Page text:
Accounting: A pathway for career successLisa A. Owens-Jackson and Charles F. Malone / August 12, 2016
For high school students planning for college, senior year can be an exciting and confusing time. Many students begin their college studies without a clear plan. The earlier a student develops a plan and selects his/her major the greater the likelihood of on-time degree completion (less tuition/fees). Parents and students have heard a great deal about the “STEM” fields: Science, Technology, Engineering and Mathematics. Wonderful opportunities exist in these fields. However, STEM is not for everyone. This article informs students and parents about accounting and the amazing opportunities available with an accounting degree.
For accountants, unemployment is extremely low. According to the Bureau of Labor Statistics, demand for accountants is expected to increase faster than economic growth. In 2015, a survey by the National Association of Colleges and Employers ranked accounting as the second most in-demand major. The median compensation for accountants, $67,000 per year, is about twice the national median. Corporations, like General Electric, can send accounting majors to multiple international locations within the first two years of their careers.Even with all these positives, accounting has an image problem. Television, movies, and print media generally portray accountants as boring “number crunchers.” The actor Kevin Hart portrays a depressed accountant in this summer’s movie, “Central Intelligence.” This image of accountants is easy to accept but far from the truth. Successful accountants are well rounded professionals that command a high level of business knowledge and instant respect. Accountants have strong communication skills, can analyze complex business activities, work collaboratively on teams, and are comfortable dealing with numbers.
Most people are aware of tax accounting. Although tax planning and preparation are among the important services provided, accountants work in auditing, consulting, forensic, government, and corporate accounting. Many accounting graduates start their careers in public accounting positions and eventually move into senior management positions in corporations, government, and education. The FBI hires accounting graduates to investigate criminal behavior and find criminals’ assets. The TSA hires accountants to develop and enforce regulations that improve our travel safety. The Web site http://www.startheregoplaces.com, sponsored by the American Institute of Certified Public Accountants (AICPA), can provide extensive information on accounting careers.Even with high demand, there remains significant underrepresentation of minorities in the profession. According to the U.S. Bureau of Labor Statistics, in 2015 African Americans comprised 11.7 percent of the labor force but only 9.5 percent of accountants. Only 7.4 percent of Hispanic/Latinos are accountants, while they make up 16.4 percent of the labor force. Organizations such as the AICPA, the North Carolina Association of Certified Public Accountants, the National Association of Black Accountants (NABA), and the Association of Latino Professionals For America (ALPFA) have initiatives to increase diversity in the accounting profession.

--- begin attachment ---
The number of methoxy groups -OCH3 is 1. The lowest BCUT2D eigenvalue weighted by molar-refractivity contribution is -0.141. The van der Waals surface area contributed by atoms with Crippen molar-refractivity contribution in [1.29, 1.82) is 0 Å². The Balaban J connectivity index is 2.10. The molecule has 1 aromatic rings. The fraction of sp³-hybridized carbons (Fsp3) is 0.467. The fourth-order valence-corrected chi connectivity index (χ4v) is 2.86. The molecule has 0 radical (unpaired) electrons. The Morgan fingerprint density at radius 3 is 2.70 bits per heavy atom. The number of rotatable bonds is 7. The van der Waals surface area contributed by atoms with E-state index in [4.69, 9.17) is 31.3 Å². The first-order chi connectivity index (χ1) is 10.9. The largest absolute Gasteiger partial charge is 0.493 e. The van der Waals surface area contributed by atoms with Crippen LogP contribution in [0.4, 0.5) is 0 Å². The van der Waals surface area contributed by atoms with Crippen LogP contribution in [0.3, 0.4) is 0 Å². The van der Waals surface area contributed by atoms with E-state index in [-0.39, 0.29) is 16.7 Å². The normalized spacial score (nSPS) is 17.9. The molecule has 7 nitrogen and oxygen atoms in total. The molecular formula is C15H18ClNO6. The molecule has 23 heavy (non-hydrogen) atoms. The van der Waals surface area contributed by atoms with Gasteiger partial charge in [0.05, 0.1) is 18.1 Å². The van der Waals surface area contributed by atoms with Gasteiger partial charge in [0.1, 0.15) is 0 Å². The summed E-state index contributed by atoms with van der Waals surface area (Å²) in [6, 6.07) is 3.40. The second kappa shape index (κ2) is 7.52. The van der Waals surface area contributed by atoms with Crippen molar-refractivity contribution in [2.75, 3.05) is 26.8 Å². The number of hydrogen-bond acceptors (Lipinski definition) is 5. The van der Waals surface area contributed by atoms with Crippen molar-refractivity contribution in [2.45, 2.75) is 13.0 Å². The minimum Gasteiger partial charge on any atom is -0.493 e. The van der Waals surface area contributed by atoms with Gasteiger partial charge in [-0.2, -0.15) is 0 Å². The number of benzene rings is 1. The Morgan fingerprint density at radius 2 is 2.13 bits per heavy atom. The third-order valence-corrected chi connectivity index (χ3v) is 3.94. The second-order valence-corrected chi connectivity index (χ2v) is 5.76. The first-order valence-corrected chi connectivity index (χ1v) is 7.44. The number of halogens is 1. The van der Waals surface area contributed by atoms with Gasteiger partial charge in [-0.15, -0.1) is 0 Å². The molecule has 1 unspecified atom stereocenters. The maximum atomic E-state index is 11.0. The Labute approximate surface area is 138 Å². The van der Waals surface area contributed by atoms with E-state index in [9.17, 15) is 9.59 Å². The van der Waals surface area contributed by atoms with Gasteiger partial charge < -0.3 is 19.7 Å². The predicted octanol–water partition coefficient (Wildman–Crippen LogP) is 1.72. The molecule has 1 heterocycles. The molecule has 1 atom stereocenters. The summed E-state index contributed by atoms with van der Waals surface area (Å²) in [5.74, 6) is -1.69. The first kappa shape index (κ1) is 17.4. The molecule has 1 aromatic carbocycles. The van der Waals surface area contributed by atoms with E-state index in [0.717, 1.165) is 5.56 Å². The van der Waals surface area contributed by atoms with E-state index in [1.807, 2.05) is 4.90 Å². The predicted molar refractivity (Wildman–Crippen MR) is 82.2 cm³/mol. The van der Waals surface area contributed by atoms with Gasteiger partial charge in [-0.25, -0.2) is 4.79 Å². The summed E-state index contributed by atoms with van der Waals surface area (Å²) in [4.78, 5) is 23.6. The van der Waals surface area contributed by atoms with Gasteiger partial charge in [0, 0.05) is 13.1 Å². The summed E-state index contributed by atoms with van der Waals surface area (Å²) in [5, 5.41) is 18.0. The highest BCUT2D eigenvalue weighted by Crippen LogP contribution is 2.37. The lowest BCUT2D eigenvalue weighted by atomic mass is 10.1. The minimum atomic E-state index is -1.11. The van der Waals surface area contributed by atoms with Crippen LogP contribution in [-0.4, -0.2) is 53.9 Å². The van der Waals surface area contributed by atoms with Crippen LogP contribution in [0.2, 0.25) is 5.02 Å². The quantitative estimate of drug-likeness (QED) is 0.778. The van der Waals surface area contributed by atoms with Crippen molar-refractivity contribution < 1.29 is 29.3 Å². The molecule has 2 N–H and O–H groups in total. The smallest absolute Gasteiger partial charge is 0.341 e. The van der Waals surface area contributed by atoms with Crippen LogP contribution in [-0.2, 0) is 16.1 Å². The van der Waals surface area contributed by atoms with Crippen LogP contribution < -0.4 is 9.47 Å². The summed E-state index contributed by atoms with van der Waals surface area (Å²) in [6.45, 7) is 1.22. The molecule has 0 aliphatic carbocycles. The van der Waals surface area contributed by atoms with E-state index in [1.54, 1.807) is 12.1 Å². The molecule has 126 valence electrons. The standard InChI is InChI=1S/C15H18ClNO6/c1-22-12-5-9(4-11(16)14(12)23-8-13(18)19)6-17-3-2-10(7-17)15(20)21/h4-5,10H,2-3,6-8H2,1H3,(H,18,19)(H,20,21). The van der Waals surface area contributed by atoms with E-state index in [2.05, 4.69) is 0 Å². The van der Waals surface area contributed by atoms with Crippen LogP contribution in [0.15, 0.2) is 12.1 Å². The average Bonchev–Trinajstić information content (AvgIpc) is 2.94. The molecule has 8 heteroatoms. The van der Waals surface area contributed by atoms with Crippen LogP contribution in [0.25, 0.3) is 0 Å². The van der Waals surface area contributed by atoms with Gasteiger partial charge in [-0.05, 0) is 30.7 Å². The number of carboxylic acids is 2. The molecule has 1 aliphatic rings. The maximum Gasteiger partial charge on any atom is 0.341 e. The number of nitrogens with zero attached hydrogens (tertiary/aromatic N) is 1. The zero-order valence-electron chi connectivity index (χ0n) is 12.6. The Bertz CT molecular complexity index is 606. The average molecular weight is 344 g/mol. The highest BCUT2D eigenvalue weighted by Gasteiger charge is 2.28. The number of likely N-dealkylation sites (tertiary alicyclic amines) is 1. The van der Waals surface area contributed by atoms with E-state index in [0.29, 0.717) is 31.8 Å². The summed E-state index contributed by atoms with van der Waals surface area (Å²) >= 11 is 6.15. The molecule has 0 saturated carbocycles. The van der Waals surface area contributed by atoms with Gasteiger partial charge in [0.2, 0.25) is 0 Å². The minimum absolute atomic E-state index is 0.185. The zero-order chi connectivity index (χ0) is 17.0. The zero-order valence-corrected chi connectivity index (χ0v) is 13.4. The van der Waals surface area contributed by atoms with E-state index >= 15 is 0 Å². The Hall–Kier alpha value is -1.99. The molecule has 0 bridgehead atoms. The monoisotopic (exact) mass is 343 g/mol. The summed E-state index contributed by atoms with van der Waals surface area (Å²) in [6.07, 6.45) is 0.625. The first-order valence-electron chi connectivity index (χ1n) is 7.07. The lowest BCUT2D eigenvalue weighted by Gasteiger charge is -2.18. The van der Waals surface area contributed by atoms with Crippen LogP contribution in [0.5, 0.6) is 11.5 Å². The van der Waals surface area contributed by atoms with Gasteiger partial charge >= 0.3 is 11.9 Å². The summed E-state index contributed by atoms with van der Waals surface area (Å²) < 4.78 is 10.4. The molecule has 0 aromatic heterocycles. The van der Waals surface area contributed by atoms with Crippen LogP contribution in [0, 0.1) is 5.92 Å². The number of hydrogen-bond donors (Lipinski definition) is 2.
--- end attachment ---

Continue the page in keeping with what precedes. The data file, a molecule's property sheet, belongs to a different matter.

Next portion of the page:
North Carolina A&T State University’s (A&T) accounting program is one of the largest producers of African American CPAs. The Aggie accounting program was developed by the legendary Quiester Craig, one of the nation’s first African American accounting PhDs. This spring, Essence and MONEY magazines ranked A&T ninth (out of more than 1500 colleges) as the best colleges for African Americans. A&T is one of only 180 schools in the world with AACSB accounting accreditation. The accounting program has wonderful facilities, a great student-teacher ratio, and a committed faculty (70 percent have active CPA licenses). Many A&T accounting students obtain summer internship positions and earn over $25 per hour. The Department of Accounting and Finance distributed over $120,000 in scholarships in 2015-2016.
What do the president of GE Asset Management, a senior executive with Bank of America, the Chief Financial Officer of the US Olympic Committee, and the CEO of an entertainment industry financial services firm have in common? They are all accounting graduates of North Carolina A&T State University. Let A&T’s Accounting program help you discover a pathway for a successful and dynamic career. You are encouraged to contact Dr. Kevin James, the department chairperson, at (336) 285-3370 or email@example.com for information about the accounting program.
Charles F. Malone, PhD, CPA is an associate professor and Lisa A. Owens-Jackson, PhD, CPA is an associate dean and associate professor in the Department of Accounting & Finance at North Carolina A&T State University.